Pointing at Them

Drug Prices? Not My Fault, Say PBMs and Pharma

Don’t look at me! That’s basically how it went at a U.S. Senate hearing Wednesday. Top executives from PBMs (pharmacy benefit managers) and the three pharma companies selling insulin testified to suggest they’re doing everything they possibly can to keep drug prices low. PBMs point the finger at pharma. Pharma executives return the favor.

Lilly CEO David Ricks explained that PBMs prefer higher list prices that leave room for big rebates and fees:

“Higher list prices allow for higher fees and rebates, which can increase patients’ out-of-pocket costs while benefiting employers, insurance companies, and people who don’t use the medicines.”

David Joyner countered that “government study after government study has concluded that price increases are not the result of rebates or discounts.”

A Deeply Flawed System

It is clear enough though, that all of these businesses are working within a deeply flawed system. Novo Nordisk CEO Lars Fruergaard Jørgensen summed it up pretty well:

“The complexity of the system makes it a flawed system, where patients are not getting the benefit. We should really focus on the patient – what happens at the counter for the patient. If they have insurance with a high deductible and end up paying a list price, that’s a big issue. That’s the story I hear from many patients. They are in a very tough situation.”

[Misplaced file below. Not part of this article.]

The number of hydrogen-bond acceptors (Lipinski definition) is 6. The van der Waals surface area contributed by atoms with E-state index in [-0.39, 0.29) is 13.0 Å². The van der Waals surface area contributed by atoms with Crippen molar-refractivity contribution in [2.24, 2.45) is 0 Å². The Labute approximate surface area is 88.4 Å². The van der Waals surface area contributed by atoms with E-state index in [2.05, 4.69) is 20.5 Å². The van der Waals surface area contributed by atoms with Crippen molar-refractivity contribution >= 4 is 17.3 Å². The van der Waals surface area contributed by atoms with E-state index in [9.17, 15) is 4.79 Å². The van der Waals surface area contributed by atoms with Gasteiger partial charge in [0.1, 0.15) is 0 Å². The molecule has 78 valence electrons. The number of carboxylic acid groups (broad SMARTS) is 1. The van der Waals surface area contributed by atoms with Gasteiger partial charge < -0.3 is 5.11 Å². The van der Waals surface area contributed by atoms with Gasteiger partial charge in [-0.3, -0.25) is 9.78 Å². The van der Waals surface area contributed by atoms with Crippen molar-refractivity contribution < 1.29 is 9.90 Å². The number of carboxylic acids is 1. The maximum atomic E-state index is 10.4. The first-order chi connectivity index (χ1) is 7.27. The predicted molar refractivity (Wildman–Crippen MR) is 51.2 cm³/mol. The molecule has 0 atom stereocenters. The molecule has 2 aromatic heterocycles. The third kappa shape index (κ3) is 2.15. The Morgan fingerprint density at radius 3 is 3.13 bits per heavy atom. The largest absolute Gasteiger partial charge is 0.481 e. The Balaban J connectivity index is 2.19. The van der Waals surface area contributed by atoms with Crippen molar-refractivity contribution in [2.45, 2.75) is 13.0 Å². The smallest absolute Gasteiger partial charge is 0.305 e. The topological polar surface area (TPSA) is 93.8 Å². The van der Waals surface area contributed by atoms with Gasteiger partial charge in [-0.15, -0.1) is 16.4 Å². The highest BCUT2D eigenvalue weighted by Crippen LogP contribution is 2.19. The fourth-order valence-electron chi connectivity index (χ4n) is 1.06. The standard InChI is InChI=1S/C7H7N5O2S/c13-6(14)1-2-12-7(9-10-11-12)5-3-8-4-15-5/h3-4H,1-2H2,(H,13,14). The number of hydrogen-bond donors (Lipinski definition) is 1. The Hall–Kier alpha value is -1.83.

Drug Pricing Bills Progressing

At the end of the day, change is coming on drug pricing – however flawed and confusing it might be. Scrutiny of Pharma and PBMs on drug prices will continue to be intense. Four bills aimed at lowering prescription drug costs won overwhelming support from the committee holding this hearing, the Senate Health, Education, Labor, and Pensions Committee. Republican Senator Bill Cassidy made it clear that support for this legislation is bipartisan:

“We’re here to lower health-care costs, to improve access to the best possible care for fellow Americans, and the legislation we’re considering today to reform the rules that govern PBMs and generic drugs does that,”

You can be sure that the pressure on drug pricing will continue. Pressure on pricing for obesity drugs will grow as competition grows, patents expire, and utilization increase. In the hearing, Jørgensen testified that prices are already declining for semaglutide. But it’s not at all clear that out of pocket costs for patients are going down yet.

We will be watching for progress, but remain skeptical that it will come quickly. Money talks, even when health is at stake. Even when it shouldn’t talk so loudly.

Click here, here, and here to read more about the hearing, here if you care to watch it. For more detail on the legislation that passed through committee, click here and here. For more on the murky business model of PBMs, click here.

Pointing at Them, photograph by Hubert Figuière, licensed under CC BY-SA 2.0; Sculpture by Raymond Mason, The Illuminated Crowd

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May 12, 2023